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First of all, let’s clarify something before moving on. I don’t really believe in mechanistic distinctions where people say that “feelings” and “rational thinking” reside in different parts of the brain. In 2004 I took classes where Timo Järvilehto introduced his systemic approach to neuropsychology and his brilliant organism-environment -theory. It became very clear that also the brain functioning is all about interdependent organization (of neurons etc.) in specific contexts. It is our language that fools us to think about it all in mechanistic ways. So, I don’t think “different sides of the brain” to be very good explanation of what is really happening when we perceive the world in different ways. BUT, I do think it is a funny metaphor to use when referring to different ways of seeing the world. Ok?

See What Is Not There!

So, few years back I took some art classes where the teaching framework was based on Betty Edwards’ great book “Drawing on the Right Side of the Brain”. The ingenious approach that it presented was actually quite simple, albeit counter-intuitive. Instead of trying to draw the objects that you see, we were instructed to draw the things we didn’t see! So, if we were to draw “a chair”, we should forget about the chair. Instead, we should draw the empty spaces between the different parts of the chair. And when drawing a “nose”, we draw the little lines and shapes around the nose – not the nose itself.

The reason why this is effective practice, is because we structure the world and our functioning with our usage of language. When we identify something as a “nose”, we have ready-made symbols that represent this “nose”. To have analogue to G.H.Mead‘s thinking, we have created a “generalized nose”. As soon as we start to draw a nose from a model, we don’t look at the actual object but instead try to reproduce the generalized symbol that we have constructed. If we used to draw a lot when we were 5-year-olds, the nose we start to draw might look quite similar to that one! We draw the generalized symbol, not the actual object that we see in front of us. So the trick is that we should try to forget “what” we draw, and just draw the non-symbolic “shapes” and “colors” that we see in front of us. A curve, a dot, dark grey simple shape, light grey line, etc. After a while, we can again look at the big picture and – surprise! – the nose that we have drawn looks very alive and real, far better than what we thought we were capable of!

So, the metaphor goes that when you are drawing on your “left side of the brain”, you focus on generalized symbols. But when you learn how to draw on your “right side of the brain”, you learn to forget the generalized symbols and concentrate on the particular shapes there actually are, without assigning values and generalized symbols for them.

Forget the Organization, Draw the People and Dialogues

The way Betty Edwards teaches drawing is actually a very good analogue to what I try to do in my work with “organizations“. I always try look at what is actually happening in the dialogues between people. In a sense, I’m looking at the “empty space” between the people. I try to put aside the “generalized others” I have constructed and not to make too much interpretations of everything. Who are the people who are talking with each others? What kind of dialogues are they having? What kind of words are they using? What kind of meanings are they producing? How am I engaging in these discussions? What kind of prejudices I have? What kind of feelings am I having and why? What are the objects that we use in our language? What really is the “program” that we are talking about? Who are the people that are representing that “program” and how? What kind of power figurations are forming, and how hierarchy is utilized to drive some decisions. What are those “decisions” anyway? How are they effecting the meanings and identities that are forming? Etc. Etc. Etc.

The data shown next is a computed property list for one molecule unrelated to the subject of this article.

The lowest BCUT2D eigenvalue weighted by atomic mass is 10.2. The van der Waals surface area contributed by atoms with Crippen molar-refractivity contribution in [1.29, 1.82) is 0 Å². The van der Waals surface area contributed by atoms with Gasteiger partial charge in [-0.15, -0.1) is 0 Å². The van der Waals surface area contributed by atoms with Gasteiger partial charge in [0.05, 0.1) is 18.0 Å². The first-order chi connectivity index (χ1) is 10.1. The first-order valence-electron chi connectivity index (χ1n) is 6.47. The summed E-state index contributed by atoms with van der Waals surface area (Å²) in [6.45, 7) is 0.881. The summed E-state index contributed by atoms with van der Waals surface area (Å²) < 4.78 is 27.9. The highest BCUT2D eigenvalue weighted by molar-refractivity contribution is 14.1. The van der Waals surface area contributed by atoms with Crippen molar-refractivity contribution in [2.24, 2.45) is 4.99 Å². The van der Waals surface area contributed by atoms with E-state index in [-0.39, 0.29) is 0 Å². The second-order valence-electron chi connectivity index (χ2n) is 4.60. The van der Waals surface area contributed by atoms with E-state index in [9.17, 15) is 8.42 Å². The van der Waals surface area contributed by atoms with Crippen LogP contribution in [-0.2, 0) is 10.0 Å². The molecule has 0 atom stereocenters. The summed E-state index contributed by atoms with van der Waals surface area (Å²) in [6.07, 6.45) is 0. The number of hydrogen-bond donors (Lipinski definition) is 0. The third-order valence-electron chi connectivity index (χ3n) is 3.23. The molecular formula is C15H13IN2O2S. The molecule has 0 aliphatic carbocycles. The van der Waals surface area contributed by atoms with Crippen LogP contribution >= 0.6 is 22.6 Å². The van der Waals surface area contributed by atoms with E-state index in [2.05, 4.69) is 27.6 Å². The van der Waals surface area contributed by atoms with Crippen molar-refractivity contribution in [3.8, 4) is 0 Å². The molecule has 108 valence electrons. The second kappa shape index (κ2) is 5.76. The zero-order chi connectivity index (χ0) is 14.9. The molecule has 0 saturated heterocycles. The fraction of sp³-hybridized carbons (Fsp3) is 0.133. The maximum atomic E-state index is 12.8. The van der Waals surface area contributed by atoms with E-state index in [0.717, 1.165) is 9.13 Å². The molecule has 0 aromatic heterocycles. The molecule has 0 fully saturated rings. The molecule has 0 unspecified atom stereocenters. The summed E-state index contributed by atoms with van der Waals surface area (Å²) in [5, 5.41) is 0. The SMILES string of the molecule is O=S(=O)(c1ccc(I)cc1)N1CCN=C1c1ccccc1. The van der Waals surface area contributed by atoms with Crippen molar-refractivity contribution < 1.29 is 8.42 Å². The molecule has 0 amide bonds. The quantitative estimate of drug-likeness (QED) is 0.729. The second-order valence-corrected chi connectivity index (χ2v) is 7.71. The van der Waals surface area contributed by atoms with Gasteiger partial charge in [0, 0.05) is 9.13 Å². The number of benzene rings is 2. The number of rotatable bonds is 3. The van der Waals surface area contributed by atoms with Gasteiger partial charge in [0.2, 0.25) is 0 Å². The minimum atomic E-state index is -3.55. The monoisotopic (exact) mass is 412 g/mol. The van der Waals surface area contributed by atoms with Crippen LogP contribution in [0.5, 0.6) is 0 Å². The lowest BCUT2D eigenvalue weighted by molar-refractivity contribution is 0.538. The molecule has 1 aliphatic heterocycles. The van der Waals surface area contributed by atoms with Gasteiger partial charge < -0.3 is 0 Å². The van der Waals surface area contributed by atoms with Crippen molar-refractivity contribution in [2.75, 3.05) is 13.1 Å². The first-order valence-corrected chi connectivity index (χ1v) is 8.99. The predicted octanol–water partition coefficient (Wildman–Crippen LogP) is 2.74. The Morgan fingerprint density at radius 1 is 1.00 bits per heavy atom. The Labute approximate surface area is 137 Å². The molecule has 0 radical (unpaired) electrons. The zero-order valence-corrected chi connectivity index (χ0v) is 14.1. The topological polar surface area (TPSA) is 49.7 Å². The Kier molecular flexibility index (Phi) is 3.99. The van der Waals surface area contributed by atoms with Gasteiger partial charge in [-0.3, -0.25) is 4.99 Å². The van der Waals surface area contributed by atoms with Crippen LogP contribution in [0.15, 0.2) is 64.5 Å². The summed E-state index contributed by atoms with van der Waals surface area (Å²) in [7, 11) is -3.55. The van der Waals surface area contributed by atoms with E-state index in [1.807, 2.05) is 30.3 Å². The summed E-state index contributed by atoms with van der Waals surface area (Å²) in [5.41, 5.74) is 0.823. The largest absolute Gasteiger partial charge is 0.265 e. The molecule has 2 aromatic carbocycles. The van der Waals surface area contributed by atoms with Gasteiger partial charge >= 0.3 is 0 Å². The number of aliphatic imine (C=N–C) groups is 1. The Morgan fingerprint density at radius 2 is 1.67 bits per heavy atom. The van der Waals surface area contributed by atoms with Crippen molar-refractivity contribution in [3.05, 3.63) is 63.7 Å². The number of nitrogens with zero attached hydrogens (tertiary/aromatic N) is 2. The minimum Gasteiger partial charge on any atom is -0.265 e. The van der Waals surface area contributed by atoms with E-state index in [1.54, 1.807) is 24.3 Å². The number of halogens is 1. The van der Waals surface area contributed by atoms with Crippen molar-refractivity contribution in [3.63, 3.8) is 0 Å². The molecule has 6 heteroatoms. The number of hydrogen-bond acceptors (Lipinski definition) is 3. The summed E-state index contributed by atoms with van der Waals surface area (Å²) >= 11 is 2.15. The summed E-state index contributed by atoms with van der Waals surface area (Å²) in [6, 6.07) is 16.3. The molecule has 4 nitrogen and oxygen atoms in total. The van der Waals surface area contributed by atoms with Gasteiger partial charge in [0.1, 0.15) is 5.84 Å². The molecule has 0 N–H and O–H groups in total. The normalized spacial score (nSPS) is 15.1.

Just like when you are drawing a “nose”, there are endless amount of details that you can perceive when you really look closely at the dialogues. Like in fractal processes, new details are always emerging when you look closer and closer. And when you look farther and farther you can see different things also. So, it is important to move to both directions, to put the interpretations aside for a while and then move back to them. Have inner dialogues between the different perspectives.

“Organization” might be a very useful analogy to make sense of some things, but you should never forget it is a generalized symbol that you have constructed. If you forget this it will very quickly become a hindrance – you look at the “organization” and you will always start to draw the symbol. And then it is like 5-year-old drawing a picture: Boxes with names, lines connecting the boxes, role descriptions for the boxes, process charts with boxes, etc… It is kind of cute, for a 5-year-old kindergarten student, but for a 48-year–old CEO or consultant, well, eh…

In order to really see what is happening, you need to learn to “see” things from different perspectives. You need to see what is not there. With practice this becomes easier, but it will always be a struggle to go through your conditioned habits. But it is worth it. Your drawings will have amazing clarity and realism. You will become a real artist.

“Seeing what is not there” is one of the fundamental skills of any decent Wu Wei Coach.